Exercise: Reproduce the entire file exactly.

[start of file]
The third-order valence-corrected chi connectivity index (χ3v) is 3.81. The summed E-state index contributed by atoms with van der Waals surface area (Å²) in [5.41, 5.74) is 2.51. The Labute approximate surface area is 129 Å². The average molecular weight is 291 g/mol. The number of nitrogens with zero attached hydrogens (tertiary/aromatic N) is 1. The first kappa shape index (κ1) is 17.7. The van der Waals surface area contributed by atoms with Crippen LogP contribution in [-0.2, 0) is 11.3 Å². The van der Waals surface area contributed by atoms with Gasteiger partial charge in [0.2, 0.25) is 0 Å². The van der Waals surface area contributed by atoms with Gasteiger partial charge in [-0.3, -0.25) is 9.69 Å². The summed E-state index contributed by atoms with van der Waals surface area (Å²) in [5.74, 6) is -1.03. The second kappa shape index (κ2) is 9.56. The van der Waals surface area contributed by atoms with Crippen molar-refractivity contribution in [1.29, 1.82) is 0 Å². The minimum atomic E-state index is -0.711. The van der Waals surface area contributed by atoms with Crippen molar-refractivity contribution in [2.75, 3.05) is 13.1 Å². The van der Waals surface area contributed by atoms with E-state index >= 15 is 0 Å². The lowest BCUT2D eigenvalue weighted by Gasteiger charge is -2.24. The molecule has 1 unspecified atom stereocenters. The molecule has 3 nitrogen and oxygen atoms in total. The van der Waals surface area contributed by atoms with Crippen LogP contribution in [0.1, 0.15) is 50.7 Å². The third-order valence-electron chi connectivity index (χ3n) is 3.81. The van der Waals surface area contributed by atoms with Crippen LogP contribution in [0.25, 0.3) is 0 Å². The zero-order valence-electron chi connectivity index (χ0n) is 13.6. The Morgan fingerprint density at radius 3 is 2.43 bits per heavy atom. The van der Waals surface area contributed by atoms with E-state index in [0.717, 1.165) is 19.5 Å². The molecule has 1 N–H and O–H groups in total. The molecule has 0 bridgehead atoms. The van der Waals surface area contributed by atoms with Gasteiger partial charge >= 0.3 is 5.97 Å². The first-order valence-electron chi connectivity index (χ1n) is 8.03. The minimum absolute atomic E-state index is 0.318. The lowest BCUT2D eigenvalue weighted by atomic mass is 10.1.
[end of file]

The third-order valence-corrected chi connectivity index (χ3v) is 3.81. The summed E-state index contributed by atoms with van der Waals surface area (Å²) in [5.41, 5.74) is 2.51. The Labute approximate surface area is 129 Å². The average molecular weight is 291 g/mol. The number of nitrogens with zero attached hydrogens (tertiary/aromatic N) is 1. The first kappa shape index (κ1) is 17.7. The van der Waals surface area contributed by atoms with Crippen LogP contribution in [-0.2, 0) is 11.3 Å². The van der Waals surface area contributed by atoms with Gasteiger partial charge in [0.2, 0.25) is 0 Å². The van der Waals surface area contributed by atoms with Gasteiger partial charge in [-0.3, -0.25) is 9.69 Å². The summed E-state index contributed by atoms with van der Waals surface area (Å²) in [5.74, 6) is -1.03. The second kappa shape index (κ2) is 9.56. The van der Waals surface area contributed by atoms with Crippen molar-refractivity contribution in [1.29, 1.82) is 0 Å². The minimum atomic E-state index is -0.711. The van der Waals surface area contributed by atoms with Crippen molar-refractivity contribution in [2.75, 3.05) is 13.1 Å². The van der Waals surface area contributed by atoms with E-state index >= 15 is 0 Å². The lowest BCUT2D eigenvalue weighted by Gasteiger charge is -2.24. The molecule has 1 unspecified atom stereocenters. The molecule has 3 nitrogen and oxygen atoms in total. The van der Waals surface area contributed by atoms with Crippen LogP contribution in [0.1, 0.15) is 50.7 Å². The third-order valence-electron chi connectivity index (χ3n) is 3.81. The van der Waals surface area contributed by atoms with Crippen LogP contribution in [0.25, 0.3) is 0 Å². The zero-order valence-electron chi connectivity index (χ0n) is 13.6. The Morgan fingerprint density at radius 3 is 2.43 bits per heavy atom. The van der Waals surface area contributed by atoms with E-state index in [0.717, 1.165) is 19.5 Å². The molecule has 1 N–H and O–H groups in total. The molecule has 0 bridgehead atoms. The van der Waals surface area contributed by atoms with Gasteiger partial charge >= 0.3 is 5.97 Å². The first-order valence-electron chi connectivity index (χ1n) is 8.03. The minimum absolute atomic E-state index is 0.318. The lowest BCUT2D eigenvalue weighted by atomic mass is 10.1.